Most of us already know that Freedom of Expression is granted to all US citizens by the very first amendment to our Constitution in the Bill of Rights. . However, as we will see in more detail in subsequent columns, the oldest media  such as soapboxes, books and newspapers, have more protection than newer technologies like Radio, TV, and the Internet.  Property rights are an essential part of the functioning of  all societies and are protected by law in ours. But the conception of what constitutes property has evolved to include Intellectual Property, defined by Michael J. Quinn in “Ethics for the Information Age” as:  “any unique product of the human intellect that has commercial value. Examples of intellectual property are books, music, movies, plays, paintings, chemical formulas, and computer software.” So, not only is the software that I am using to type this article the intellectual property of Microsoft, the article itself, after being published will become the intellectual property of the Press Republican.  An example of the conflict between property rights and freedom of expression is called “music piracy ‘ by the recording industry (firms like Sony and Warner ) and is called “file sharing” by millions of Internet users. If I own a music file on my computer why can’t I share it with a friend? “Because it is intellectual property covered by copyright law and sharing it is theft.” is the response of the recording industry. As the speed and capacity of the Internet expands this problem has only grown worse. The resolution of this issue has important economic consequences and will be discussed in future columns.

            Dehumanization/ReHumanization and Loss of Autonomy
This category includes the effects of automation --- does it create or destroy more jobs and are the newly created jobs more dehumanizing that the old ones or do they simply require adaptations (rehumanization) on the part of the employees? Does more technology in the workplace lay more or fewer demands on employees? In a Calvin and Hobbes cartoon published over 10 years ago, the first few frames show Calvin’s father at home working on his PC and grumbling about the fact that before computers when asked to produce a report he would have several days to prepare it.. Nowadays, he was expected to get it back the next day. More and more was expected from him due to the improved technology of the computer. In the last frame, Calvin is shown in front of a microwave oven reading the instructions for a bag of popcorn and exclaiming, “6 minutes for a bag of popcorn!! Who’s got that kind of time?” . It would seem that while technology provides us with the means to get jobs done more quickly, our expectations rise even  faster and this leads to frustration and dissatisfaction and not the good life promised by technology.  Globalization (homogenization of culture facilitated by the Internet) , and the Digital Divide (how the Internet divides us based on race, class and gender) are two more factors that contribute to this issue. Finally, will the Internet improve or degrade our democratic republic? In future columns we will explore the positive and the negative effects of technology on our democracy.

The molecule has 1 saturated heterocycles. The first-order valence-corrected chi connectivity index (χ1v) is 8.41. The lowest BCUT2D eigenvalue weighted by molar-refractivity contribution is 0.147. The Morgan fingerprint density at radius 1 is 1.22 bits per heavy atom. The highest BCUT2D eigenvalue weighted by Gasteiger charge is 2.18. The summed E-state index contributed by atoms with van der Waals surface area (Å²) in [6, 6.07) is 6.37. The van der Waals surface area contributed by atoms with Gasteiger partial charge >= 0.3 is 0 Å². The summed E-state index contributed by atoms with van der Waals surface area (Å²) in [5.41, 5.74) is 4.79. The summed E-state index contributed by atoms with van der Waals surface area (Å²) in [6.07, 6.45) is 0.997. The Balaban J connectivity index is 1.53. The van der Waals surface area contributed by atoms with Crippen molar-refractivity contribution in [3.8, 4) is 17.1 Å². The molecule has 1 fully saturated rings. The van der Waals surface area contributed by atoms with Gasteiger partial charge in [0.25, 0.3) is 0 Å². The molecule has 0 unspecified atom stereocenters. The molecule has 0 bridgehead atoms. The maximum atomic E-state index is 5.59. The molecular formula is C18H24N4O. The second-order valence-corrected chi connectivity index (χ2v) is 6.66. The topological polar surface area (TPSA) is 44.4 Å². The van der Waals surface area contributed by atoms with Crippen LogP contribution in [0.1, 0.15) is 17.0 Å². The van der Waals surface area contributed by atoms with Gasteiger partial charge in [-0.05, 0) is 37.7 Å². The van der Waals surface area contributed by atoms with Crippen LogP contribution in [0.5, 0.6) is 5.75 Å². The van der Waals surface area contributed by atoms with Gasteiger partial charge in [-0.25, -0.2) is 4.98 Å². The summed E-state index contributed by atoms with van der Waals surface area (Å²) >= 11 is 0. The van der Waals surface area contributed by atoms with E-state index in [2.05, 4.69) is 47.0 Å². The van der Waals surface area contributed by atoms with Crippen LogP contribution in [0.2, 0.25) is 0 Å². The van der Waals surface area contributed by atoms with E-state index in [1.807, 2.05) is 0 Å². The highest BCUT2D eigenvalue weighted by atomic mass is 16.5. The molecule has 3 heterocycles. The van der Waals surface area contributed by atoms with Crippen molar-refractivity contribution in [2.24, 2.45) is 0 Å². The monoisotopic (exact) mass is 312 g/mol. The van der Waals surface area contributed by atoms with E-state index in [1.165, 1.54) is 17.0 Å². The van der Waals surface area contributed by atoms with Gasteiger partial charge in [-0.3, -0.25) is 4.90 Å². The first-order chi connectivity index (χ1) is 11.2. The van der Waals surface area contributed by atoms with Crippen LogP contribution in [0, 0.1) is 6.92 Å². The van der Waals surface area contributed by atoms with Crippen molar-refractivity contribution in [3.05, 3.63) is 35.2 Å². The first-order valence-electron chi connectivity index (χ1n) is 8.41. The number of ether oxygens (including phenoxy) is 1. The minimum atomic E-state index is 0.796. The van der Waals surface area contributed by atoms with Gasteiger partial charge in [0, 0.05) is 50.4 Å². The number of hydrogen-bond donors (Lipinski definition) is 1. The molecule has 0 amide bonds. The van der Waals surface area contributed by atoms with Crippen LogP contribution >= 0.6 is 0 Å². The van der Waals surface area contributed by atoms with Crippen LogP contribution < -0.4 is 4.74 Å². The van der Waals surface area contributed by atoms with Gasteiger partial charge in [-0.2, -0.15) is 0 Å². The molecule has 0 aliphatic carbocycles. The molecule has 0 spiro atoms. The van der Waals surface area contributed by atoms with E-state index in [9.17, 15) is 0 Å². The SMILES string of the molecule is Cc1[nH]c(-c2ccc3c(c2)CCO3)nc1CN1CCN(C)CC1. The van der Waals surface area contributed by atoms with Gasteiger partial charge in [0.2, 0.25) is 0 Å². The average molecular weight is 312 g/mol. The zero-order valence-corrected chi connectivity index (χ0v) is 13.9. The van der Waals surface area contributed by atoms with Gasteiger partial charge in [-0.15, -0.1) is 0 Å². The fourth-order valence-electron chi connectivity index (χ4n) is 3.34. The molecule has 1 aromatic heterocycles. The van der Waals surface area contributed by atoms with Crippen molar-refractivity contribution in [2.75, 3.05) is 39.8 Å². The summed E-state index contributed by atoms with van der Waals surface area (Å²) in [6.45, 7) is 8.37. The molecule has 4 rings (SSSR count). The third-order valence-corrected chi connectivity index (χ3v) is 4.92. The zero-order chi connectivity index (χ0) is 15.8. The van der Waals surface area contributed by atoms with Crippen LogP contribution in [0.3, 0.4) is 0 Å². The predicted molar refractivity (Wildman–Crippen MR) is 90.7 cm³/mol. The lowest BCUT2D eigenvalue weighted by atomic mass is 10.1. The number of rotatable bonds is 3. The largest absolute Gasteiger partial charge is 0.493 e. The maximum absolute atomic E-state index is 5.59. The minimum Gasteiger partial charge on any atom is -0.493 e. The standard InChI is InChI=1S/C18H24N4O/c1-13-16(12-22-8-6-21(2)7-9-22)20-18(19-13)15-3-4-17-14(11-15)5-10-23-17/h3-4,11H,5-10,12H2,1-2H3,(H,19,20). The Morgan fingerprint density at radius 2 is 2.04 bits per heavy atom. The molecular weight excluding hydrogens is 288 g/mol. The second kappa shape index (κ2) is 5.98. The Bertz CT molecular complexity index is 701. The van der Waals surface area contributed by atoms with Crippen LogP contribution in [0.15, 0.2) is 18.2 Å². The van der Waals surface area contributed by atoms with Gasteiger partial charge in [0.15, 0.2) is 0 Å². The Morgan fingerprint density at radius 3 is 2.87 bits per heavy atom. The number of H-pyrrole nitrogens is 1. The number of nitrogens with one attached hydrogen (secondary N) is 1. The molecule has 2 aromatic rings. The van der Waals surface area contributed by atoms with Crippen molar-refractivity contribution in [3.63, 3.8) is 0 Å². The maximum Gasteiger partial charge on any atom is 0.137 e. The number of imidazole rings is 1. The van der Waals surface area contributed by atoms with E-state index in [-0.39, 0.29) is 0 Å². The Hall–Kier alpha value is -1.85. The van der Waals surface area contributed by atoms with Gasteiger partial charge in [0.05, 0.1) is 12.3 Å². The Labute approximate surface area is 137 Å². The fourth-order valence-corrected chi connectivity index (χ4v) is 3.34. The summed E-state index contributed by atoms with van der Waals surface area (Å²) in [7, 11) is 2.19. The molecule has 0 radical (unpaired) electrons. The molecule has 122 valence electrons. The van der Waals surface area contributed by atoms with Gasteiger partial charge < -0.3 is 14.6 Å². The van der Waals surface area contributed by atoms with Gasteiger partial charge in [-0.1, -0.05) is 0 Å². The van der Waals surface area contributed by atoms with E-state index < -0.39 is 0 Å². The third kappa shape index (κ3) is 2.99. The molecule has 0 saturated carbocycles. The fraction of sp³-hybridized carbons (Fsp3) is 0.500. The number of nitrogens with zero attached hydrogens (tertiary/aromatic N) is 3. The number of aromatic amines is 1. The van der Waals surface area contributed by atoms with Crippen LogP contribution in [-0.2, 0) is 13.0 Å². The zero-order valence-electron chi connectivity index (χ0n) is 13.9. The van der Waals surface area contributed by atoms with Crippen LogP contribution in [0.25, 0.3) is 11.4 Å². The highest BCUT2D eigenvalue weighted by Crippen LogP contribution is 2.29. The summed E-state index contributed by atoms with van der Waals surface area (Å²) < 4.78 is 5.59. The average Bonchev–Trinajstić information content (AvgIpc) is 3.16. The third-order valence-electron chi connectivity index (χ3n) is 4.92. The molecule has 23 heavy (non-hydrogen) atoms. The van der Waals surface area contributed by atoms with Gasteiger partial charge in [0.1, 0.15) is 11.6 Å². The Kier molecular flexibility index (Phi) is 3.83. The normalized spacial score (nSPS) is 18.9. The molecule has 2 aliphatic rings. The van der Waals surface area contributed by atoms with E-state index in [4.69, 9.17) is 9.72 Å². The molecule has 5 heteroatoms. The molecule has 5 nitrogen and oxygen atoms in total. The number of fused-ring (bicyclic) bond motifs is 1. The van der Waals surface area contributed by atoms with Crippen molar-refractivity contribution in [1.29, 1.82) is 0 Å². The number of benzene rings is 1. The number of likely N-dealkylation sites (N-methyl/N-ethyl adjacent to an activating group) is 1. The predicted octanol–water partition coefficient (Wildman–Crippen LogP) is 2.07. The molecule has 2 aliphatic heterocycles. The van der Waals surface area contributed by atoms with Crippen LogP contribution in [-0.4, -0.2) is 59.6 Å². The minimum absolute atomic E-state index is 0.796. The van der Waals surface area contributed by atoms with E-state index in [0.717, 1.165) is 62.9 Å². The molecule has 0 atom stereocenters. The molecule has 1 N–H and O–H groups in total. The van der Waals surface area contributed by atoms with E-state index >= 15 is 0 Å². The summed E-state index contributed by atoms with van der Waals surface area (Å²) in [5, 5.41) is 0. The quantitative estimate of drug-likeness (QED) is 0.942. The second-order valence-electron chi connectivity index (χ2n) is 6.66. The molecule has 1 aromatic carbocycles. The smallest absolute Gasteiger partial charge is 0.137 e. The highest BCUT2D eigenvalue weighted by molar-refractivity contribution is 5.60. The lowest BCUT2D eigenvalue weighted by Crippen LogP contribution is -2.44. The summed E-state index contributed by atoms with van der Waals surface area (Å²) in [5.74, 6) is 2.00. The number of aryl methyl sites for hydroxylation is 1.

Artificial Intelligence and the Limits of Technology
There’s an old joke that goes: artificial intelligence is like artificial insemination --- it works pretty well but it’s not nearly as satisfying as the real thing. But is working “pretty well” good enough to trust a machine to do what used to be a human being’s job? Before we can answer that question, we have to examine some other questions first.
What is Intelligence? Is it centralized in the brain or could it be distributed throughout the body? (a pianist’s fingers can sometimes look as if they have their own intelligence) Can a computer exhibit intelligence? Can a network of computers?  From these questions it  would seem that intelligence requires some complex interaction between thinking, consciousness, creativity, learning, language and memory about which we have various degrees of incomplete knowledge. Less than 100 years ago, one measure of intelligence was to be able to add up  long lists of numbers accurately;  now that simple, cheap calculators can do the job, it is no longer considered a sign of intelligence. It seems that once a machine can be built to do something “intelligent” then we change the definition to not include that process. It’s very difficult to hit a moving target.

As you can see, even with breaking the issues and problems down into four categories, there is and will continue to be tensions in the relationship between Technology and Society. I will continue to explore them in future columns.